Chris Johnson's Current Price Tag Makes Him Risky Option in Fantasy Leagues

Tim KeeneyContributor IAugust 13, 2014

EAST RUTHERFORD, NJ - AUGUST 07:  Running back Chris Johnson #21 of the New York Jets celebrates a touchdown against the Indianapolis Colts in the second quarter during a preseason game at MetLife Stadium on August 7, 2014 in East Rutherford, New Jersey.  (Photo by Elsa/Getty Images)
Elsa/Getty Images

Chris Johnson took the handoff from Michael Vick on a play designed to go right, but when he saw a wall of defenders, he sharply cut left and strolled into the end zone for a one-yard touchdown. It was a nice little run that displayed good vision and solid agility.

And it was another example of why not to overrate anything that happens during the preseason. 

If you take CJ(Insert Your Favorite Variable For a Joke Here)K in your fantasy football league this year, you're immediately putting yourself at a disadvantage. He will be 29 at the start of the season. He'll be sharing carries. He's running behind an iffy offensive line.

Frank Franklin II/Associated Press

And worst of all, he's going to cost you a fifth-round pick.

Let's start with the projected workload.

Johnson, who averaged a whopping 290 carries during his six seasons with the Tennessee Titans, isn't expected to come anywhere near that in New York. 

"I definitely think it’s going to be the committee approach," head coach Rex Ryan recently said, via's Rich Cimini. "When you have Chris Ivory and Chris Johnson and Bilal Powell, I would think that’s a pretty safe bet." 

Womp womp. 

The Jets run the ball a lot—last year, players not named Geno Smith or Matt Simms totaled 419 carries—but in a crowded backfield where everyone is going to get a chance, you shouldn't expect to see Johnson surpass 250 carries. 

Now, consider his age. 

Johnson is not only 29, but he has already put significant miles on his legs. His 1,742 career carries is seventh-most among active players. It's not impossible for running backs to be productive at this point in their careers, it's just not common. 

In 2013, one player 29 or older surpassed 1,000 rushing yards: Frank Gore. In 2012, just two such players: Gore and Steven Jackson. In 2011, Michael Turner, Cedric Benson and Willis McGahee reached that mark. In 2010, no one.

Taking it a step further, let's put his age and expected workload into historical context. Only five players 29 or older in the last 10 seasons have received 250 carries or less and tallied at least 1,000 rushing yards. Here's the list, courtesy of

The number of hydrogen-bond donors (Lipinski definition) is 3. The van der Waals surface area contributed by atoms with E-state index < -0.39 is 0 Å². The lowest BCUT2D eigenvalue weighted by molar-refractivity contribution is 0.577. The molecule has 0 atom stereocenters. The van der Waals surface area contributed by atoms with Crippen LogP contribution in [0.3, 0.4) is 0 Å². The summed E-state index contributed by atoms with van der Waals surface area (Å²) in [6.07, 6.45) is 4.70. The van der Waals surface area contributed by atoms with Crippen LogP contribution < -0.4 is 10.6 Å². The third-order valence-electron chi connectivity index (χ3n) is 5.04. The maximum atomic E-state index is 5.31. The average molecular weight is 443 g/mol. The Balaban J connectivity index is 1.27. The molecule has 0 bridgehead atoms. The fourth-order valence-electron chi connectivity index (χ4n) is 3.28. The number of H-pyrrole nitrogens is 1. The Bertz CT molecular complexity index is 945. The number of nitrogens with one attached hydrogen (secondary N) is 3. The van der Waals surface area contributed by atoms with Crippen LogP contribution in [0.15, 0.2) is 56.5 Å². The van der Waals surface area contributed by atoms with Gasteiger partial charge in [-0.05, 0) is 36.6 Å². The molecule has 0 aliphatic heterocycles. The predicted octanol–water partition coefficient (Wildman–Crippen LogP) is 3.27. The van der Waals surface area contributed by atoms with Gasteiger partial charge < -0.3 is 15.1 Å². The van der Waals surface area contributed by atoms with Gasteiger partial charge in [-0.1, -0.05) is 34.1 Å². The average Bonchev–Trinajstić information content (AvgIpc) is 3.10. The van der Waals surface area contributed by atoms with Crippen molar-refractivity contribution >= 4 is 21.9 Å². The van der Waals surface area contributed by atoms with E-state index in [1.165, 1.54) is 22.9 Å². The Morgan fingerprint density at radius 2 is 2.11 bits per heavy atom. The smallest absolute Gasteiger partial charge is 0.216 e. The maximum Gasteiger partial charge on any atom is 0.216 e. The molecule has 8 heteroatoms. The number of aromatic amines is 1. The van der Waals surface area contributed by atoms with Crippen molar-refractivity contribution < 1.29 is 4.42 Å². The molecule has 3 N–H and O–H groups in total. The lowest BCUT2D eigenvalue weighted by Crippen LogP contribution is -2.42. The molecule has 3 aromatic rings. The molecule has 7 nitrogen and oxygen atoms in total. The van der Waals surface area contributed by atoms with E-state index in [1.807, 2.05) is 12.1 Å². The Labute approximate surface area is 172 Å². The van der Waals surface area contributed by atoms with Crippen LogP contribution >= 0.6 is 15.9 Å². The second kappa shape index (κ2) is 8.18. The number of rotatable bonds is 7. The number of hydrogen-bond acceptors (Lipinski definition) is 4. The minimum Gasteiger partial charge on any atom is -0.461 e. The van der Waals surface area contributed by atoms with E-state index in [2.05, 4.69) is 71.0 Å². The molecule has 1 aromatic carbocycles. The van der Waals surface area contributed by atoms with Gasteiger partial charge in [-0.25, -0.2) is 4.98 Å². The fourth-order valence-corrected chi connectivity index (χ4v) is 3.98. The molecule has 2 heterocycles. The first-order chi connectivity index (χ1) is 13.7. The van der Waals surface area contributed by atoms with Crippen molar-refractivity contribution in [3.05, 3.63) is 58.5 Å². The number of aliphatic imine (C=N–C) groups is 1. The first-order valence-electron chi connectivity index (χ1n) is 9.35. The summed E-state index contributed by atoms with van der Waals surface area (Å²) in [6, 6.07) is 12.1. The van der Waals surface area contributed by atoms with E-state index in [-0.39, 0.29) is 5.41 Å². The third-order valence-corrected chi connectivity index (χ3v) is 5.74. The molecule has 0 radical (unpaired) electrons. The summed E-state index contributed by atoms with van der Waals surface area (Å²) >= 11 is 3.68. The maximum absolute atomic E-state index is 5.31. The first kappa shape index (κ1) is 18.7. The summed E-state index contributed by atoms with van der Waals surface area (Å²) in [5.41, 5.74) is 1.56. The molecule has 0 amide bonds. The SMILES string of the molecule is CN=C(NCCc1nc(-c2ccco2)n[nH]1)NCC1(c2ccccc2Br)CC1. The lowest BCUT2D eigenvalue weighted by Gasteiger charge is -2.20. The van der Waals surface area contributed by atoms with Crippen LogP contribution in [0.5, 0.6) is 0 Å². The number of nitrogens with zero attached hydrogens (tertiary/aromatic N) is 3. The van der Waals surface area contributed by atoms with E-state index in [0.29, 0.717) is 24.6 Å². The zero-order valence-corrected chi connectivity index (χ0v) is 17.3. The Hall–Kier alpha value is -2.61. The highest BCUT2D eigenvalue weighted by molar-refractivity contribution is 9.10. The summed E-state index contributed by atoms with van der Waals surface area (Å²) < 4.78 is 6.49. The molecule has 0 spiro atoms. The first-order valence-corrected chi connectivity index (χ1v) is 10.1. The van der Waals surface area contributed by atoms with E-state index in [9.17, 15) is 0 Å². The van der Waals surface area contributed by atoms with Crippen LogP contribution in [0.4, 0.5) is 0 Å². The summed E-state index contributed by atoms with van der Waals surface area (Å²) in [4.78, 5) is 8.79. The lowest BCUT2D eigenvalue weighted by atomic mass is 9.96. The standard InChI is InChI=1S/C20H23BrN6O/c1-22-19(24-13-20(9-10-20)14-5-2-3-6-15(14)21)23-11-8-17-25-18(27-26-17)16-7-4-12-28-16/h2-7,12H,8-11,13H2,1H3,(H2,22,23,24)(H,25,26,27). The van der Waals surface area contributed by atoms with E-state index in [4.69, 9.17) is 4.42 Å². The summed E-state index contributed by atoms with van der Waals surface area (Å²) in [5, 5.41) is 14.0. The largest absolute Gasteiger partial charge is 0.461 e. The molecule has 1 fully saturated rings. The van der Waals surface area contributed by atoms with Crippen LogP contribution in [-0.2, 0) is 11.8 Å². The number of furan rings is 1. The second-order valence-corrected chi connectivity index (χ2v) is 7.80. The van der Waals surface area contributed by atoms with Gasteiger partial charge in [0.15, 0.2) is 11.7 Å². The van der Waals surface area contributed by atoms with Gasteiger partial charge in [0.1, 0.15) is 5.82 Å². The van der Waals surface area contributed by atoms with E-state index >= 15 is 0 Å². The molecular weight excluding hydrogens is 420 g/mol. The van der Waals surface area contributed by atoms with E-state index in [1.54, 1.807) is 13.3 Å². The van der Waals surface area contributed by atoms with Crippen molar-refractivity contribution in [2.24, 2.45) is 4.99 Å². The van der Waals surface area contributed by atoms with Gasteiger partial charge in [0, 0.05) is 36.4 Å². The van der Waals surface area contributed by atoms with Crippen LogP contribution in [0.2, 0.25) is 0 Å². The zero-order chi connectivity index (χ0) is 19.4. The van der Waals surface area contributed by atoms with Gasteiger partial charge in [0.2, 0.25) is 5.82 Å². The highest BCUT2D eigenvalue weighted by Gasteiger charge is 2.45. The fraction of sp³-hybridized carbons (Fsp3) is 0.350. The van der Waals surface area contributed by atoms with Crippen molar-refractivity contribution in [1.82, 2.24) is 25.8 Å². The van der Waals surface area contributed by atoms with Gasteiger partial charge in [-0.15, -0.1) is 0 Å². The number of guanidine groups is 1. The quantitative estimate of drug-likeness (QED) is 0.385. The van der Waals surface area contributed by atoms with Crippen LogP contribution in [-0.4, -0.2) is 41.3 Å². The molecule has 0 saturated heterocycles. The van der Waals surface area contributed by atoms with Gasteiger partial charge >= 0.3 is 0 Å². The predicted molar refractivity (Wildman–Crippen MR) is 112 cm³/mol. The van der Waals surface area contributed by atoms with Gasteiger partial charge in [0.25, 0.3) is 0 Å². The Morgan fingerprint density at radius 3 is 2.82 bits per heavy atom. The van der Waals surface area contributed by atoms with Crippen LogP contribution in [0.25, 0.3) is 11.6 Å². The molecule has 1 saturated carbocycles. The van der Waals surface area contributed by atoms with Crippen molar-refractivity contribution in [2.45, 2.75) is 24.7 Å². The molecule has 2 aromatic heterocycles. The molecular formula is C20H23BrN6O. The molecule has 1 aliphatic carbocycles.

PlayerSeasonAgeRushing AttemptsRushing YardsYPC
Fred Taylor2007312231,2025.39
Willis McGahee2011302491,1994.82
Fred Taylor2006302311,1464.96
Ricky Williams2009322411,1214.65
Mike Anderson2005322391,0144.24

Again, it's not unheard of. But it's not going to happen in this offense. 

The offensive line has some solid pieces in D'Brickashaw Ferguson and Nick Mangold. However, Pro Football Focus graded projected starters Willie Colon and Breno Giacomini as "average," and Brian Winters as "poor." 

Combine that with what will be an inconsistent passing game as Geno Smith continues to adapt to the pro game, and running lanes will be few and far between for Johnson. 

Essentially, plays like this will be frustratingly common:

GIF courtesy of Bleacher Report's Erik Frenz

That's not fun to own. 

For a guy who has tallied at least 1,400 yards from scrimmage in each of his six seasons, Johnson receives almost an unbelievable amount of flak. He's not a bad player by any means. He's going to be usable in the fantasy world. 

But considering his recent noticeable lack of explosiveness and less-than-ideal surrounding circumstances, a fifth-round choice makes for terrible value. Especially when players with much higher upsides like Joique Bell and Lamar Miller are being taken after him, as Yahoo! Sports' Brad Evans noted:

If he's healthy, Johnson will add another dimension to the Jets offense, giving them a much-needed boost on that side of the ball. 

But don't assume that means he'll do anything close to the same for your fantasy team. Let someone else deal with the headache.